Safe Operation of Public Transport in Extreme EnvironmentsView this Special Issue
Analysis and Modelling of Ship Manoeuvring Simulation in Landslide-Generated Waves
The geological conditions of the Three Gorges Reservoir Region are complex and changing, and large- and medium-sized landslides are widely distributed. When a high-speed moving landslide enters the water, the water is significantly disturbed, and a landslide-generated wave will be formed, which will spread along the upstream and downstream of the river, causing significant threats and destruction to the hydraulic structures and the navigation of ships. Based on the typical rock landslide parameters and fracture development, we establish a three-dimensional physics experimental model of the bending section of the landslide-generated wave in the Three Gorges Reservoir Region. This paper primarily studies the variation law of the first wave height of landslide-generated waves with the width, height, and water entry velocity of the landslide body and then provides an empirical formula for the first wave height of landslide-generated waves in the curved section of the Three Gorges Reservoir Region. The ship rolling motion equation in the landslide-generated water area is analysed and established systematically. Additionally, the ship manoeuvring motion model in the landslide-generated water area is built. This paper explains the variation characteristics of ship turning tracks at different sailing speeds and sailing positions and proposes a basis to determine the navigation safety of ships in this area, thus providing new theoretical and technical support for the risk assessment of navigation of ships in the reservoir area.
With the rapid development of the economy, ships have gradually become large-scale and standardised. The navigational safety of ships has attracted much interest; in particular, the fluctuation of the water level in the Three Gorges Reservoir Region causes the bank slope to become unstable and slide down at high speed, thus forming a landslide-generated wave, which poses a significant threat to the hydraulic structure in the river course, coastal construction, and navigation safety of ships.
Scholars have studied the characteristics of landslide-induced waves using simulation models and model tests. Duc et al.  performed a combined computer simulation of landslide motion and its impulse and demonstrated that rainfall with a high intensity in a short period was the triggering factor of the landslide. Ersoy et al.  used a 3D numerical analysis to study the potential generation of impulse waves, using the data of paleo-landslides at the Artvin Dam reservoir. Hsiao et al.  developed a meshless numerical model for simulating tsunamis generated by submerged landslides. Karahan et al.  evaluated the potential landslide area of impulse waves using 3D numerical simulation-based models for the Tersun Dam reservoir. Shih et al.  investigated the formation and attenuation characteristics of landslide tsunamis using hydraulic model tests. Kim et al.  demonstrated that subaerial landslides generate highly nonlinear waves with complex wave patterns and runup. Bullard et al.  used four different slide volumes to achieve a wide range of dimensionless landslide parameter values. Takabatake et al.  investigated three types of landslide-generated tsunamis through laboratory experiments and revealed that the characteristics of the leading-wave decay and the trailing waves were enhanced.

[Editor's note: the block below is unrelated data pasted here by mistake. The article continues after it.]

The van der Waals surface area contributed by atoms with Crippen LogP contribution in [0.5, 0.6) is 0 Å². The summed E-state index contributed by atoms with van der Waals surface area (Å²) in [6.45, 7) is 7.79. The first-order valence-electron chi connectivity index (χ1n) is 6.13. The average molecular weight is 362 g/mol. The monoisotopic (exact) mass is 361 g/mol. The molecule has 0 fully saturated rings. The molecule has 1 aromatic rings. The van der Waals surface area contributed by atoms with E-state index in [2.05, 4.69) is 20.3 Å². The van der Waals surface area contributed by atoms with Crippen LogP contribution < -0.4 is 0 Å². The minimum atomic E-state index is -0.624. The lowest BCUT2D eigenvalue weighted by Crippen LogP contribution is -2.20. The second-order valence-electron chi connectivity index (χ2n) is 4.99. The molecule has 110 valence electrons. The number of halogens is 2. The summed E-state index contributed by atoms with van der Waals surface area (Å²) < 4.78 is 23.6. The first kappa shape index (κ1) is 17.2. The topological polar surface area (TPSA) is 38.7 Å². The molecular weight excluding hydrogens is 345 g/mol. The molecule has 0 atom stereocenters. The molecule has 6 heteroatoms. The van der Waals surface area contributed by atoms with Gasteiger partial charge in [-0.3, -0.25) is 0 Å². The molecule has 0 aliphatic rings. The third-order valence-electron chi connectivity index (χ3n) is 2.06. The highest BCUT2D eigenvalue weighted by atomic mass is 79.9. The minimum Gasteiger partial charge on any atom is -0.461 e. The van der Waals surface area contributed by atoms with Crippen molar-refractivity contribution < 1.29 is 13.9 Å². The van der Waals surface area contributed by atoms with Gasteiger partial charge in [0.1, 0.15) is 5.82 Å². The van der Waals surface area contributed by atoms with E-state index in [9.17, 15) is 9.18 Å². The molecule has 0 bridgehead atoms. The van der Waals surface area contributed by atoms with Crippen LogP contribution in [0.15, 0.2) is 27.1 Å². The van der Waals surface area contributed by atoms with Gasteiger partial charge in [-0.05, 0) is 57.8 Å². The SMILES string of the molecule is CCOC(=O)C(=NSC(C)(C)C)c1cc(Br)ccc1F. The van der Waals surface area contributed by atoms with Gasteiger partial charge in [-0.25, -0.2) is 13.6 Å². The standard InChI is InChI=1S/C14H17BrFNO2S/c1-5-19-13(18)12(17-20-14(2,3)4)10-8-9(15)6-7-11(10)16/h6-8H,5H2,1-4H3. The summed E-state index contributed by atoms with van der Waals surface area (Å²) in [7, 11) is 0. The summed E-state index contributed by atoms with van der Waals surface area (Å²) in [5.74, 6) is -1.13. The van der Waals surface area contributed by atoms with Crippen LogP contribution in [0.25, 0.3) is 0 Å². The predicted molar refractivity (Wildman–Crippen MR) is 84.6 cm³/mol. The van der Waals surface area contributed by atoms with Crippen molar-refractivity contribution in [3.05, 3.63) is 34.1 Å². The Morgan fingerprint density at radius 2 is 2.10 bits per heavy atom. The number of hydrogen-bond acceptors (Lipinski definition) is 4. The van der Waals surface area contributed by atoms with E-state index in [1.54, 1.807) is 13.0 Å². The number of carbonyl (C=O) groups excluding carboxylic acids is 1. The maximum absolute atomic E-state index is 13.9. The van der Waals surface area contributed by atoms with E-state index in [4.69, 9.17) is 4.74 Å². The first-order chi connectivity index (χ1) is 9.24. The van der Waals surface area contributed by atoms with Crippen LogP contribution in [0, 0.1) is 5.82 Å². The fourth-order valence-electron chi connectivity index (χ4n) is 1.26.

Scholars have established a ship manoeuvring motion method and have analysed ship manoeuvring motion characteristics. Chillcce and Moctar  established a numerical method to simulate ship manoeuvring in waves and solved the six-degree-of-freedom nonlinear equations of the motion described. Taimuri et al.  presented a modular mathematical model and a reference technique for the rapid estimation of manoeuvring trajectories and motion time histories of single- and twin-screw propulsion ships. Hasnan et al.  researched the turning test results of ships with a rudder angle in short-crested irregular waves using ship models of a tanker and a container ship. Seo and Kim  performed a numerical analysis of ship manoeuvring performance in the presence of incident waves and resultant ship motion responses and solved the wave-body interaction problem using ship slip speed and rotation. Carthen et al.  conceived the modified manoeuvring mathematical group (MMG) model to predict the manoeuvring motions of a ship and defined a generalised prediction method to analyse the flow pattern around the gate rudder. Yasukawa and Yoshimura  introduced an MMG standard method composed of four elements. Suzuki et al.  assessed the manoeuvring limit in adverse weather by comparing the data of the time-averaged values of the longitudinal ship speed.
This paper is based on a physical test to analyse the characteristics of landslide-induced waves and derives the equations of ship motion in an area of a landslide-induced wave. In addition, a ship manoeuvring motion model in the landslide-generated water area is built. The model facilitates a rapid forecast of the hazards from landslide-induced waves in reservoirs and provides a reference for modelling other types of physical tests.
2. Model Test
A hydraulic model test must simultaneously satisfy the geometric similarity, kinematic similarity, and dynamic similarity. In this study, the model test first determined the size of the test model and then determined other properties. The model scale was 1 : 70, and the scale of other characteristic values was determined according to the Froude similitude criterion.
2.1. Layout of Model Test